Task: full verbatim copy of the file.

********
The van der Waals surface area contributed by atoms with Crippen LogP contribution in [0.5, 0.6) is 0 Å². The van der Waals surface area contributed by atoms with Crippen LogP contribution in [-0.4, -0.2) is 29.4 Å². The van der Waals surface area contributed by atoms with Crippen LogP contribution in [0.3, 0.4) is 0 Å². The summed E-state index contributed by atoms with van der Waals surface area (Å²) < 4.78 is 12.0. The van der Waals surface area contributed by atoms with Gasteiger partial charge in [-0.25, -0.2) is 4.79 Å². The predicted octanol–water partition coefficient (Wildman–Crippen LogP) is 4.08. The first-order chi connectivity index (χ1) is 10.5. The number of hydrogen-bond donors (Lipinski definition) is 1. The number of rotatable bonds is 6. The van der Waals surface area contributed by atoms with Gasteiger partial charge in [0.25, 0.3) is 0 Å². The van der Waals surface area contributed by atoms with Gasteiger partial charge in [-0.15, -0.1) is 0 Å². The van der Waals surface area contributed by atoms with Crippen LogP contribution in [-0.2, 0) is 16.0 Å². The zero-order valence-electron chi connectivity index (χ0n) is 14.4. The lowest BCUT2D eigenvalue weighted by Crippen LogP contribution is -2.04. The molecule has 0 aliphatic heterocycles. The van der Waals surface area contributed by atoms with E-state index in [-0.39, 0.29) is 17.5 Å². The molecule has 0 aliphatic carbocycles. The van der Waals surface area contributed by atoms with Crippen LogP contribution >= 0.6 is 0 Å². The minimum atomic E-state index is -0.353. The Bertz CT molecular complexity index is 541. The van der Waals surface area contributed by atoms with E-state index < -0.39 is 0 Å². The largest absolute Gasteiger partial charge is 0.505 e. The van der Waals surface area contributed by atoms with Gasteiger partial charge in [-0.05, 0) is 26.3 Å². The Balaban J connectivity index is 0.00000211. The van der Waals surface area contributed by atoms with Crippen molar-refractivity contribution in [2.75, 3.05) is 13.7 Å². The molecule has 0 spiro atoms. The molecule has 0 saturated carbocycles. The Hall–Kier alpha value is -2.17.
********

The van der Waals surface area contributed by atoms with Crippen LogP contribution in [0.5, 0.6) is 0 Å². The van der Waals surface area contributed by atoms with Crippen LogP contribution in [-0.4, -0.2) is 29.4 Å². The van der Waals surface area contributed by atoms with Crippen LogP contribution in [0.3, 0.4) is 0 Å². The summed E-state index contributed by atoms with van der Waals surface area (Å²) < 4.78 is 12.0. The van der Waals surface area contributed by atoms with Gasteiger partial charge in [-0.25, -0.2) is 4.79 Å². The predicted octanol–water partition coefficient (Wildman–Crippen LogP) is 4.08. The first-order chi connectivity index (χ1) is 10.5. The number of hydrogen-bond donors (Lipinski definition) is 1. The number of rotatable bonds is 6. The van der Waals surface area contributed by atoms with Gasteiger partial charge in [0.25, 0.3) is 0 Å². The van der Waals surface area contributed by atoms with Gasteiger partial charge in [-0.15, -0.1) is 0 Å². The van der Waals surface area contributed by atoms with Crippen LogP contribution in [-0.2, 0) is 16.0 Å². The zero-order valence-electron chi connectivity index (χ0n) is 14.4. The lowest BCUT2D eigenvalue weighted by Crippen LogP contribution is -2.04. The molecule has 0 aliphatic heterocycles. The van der Waals surface area contributed by atoms with E-state index in [-0.39, 0.29) is 17.5 Å². The molecule has 0 aliphatic carbocycles. The van der Waals surface area contributed by atoms with Crippen LogP contribution >= 0.6 is 0 Å². The minimum atomic E-state index is -0.353. The Bertz CT molecular complexity index is 541. The van der Waals surface area contributed by atoms with E-state index < -0.39 is 0 Å². The largest absolute Gasteiger partial charge is 0.505 e. The van der Waals surface area contributed by atoms with Gasteiger partial charge in [-0.05, 0) is 26.3 Å². The Balaban J connectivity index is 0.00000211. The van der Waals surface area contributed by atoms with Crippen molar-refractivity contribution in [2.75, 3.05) is 13.7 Å². The molecule has 0 spiro atoms. The molecule has 0 saturated carbocycles. The Hall–Kier alpha value is -2.17.